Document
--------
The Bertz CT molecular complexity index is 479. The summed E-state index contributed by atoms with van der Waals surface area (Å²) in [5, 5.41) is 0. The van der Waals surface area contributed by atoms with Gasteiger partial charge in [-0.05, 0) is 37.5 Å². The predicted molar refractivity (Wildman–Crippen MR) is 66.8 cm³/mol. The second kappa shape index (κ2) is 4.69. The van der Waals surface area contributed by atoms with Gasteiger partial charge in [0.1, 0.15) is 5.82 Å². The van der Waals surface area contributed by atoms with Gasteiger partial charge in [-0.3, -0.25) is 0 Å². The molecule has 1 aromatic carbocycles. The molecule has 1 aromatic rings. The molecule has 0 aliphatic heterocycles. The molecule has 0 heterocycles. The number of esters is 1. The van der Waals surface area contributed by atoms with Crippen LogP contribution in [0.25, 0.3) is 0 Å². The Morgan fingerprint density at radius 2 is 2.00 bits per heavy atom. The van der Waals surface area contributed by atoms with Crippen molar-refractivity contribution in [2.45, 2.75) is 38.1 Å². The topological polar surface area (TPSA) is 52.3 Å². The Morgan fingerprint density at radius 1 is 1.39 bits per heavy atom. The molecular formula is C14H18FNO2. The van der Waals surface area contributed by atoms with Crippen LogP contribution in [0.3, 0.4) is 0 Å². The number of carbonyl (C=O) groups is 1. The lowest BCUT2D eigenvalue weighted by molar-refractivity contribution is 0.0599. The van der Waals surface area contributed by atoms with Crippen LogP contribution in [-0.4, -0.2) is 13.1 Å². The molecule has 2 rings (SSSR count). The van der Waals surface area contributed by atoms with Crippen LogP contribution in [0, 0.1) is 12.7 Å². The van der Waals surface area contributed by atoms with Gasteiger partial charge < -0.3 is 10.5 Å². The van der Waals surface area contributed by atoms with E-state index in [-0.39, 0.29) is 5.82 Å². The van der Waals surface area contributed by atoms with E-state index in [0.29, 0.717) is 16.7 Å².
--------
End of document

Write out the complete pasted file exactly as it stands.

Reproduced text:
The Bertz CT molecular complexity index is 479. The summed E-state index contributed by atoms with van der Waals surface area (Å²) in [5, 5.41) is 0. The van der Waals surface area contributed by atoms with Gasteiger partial charge in [-0.05, 0) is 37.5 Å². The predicted molar refractivity (Wildman–Crippen MR) is 66.8 cm³/mol. The second kappa shape index (κ2) is 4.69. The van der Waals surface area contributed by atoms with Gasteiger partial charge in [0.1, 0.15) is 5.82 Å². The van der Waals surface area contributed by atoms with Gasteiger partial charge in [-0.3, -0.25) is 0 Å². The molecule has 1 aromatic carbocycles. The molecule has 1 aromatic rings. The molecule has 0 aliphatic heterocycles. The molecule has 0 heterocycles. The number of esters is 1. The van der Waals surface area contributed by atoms with Crippen LogP contribution in [0.25, 0.3) is 0 Å². The Morgan fingerprint density at radius 2 is 2.00 bits per heavy atom. The van der Waals surface area contributed by atoms with Crippen molar-refractivity contribution in [2.45, 2.75) is 38.1 Å². The topological polar surface area (TPSA) is 52.3 Å². The Morgan fingerprint density at radius 1 is 1.39 bits per heavy atom. The molecular formula is C14H18FNO2. The van der Waals surface area contributed by atoms with Crippen LogP contribution in [0.3, 0.4) is 0 Å². The number of carbonyl (C=O) groups is 1. The lowest BCUT2D eigenvalue weighted by molar-refractivity contribution is 0.0599. The van der Waals surface area contributed by atoms with Crippen LogP contribution in [-0.4, -0.2) is 13.1 Å². The molecule has 2 rings (SSSR count). The van der Waals surface area contributed by atoms with Crippen LogP contribution in [0, 0.1) is 12.7 Å². The van der Waals surface area contributed by atoms with Gasteiger partial charge < -0.3 is 10.5 Å². The van der Waals surface area contributed by atoms with E-state index in [-0.39, 0.29) is 5.82 Å². The van der Waals surface area contributed by atoms with E-state index in [0.29, 0.717) is 16.7 Å².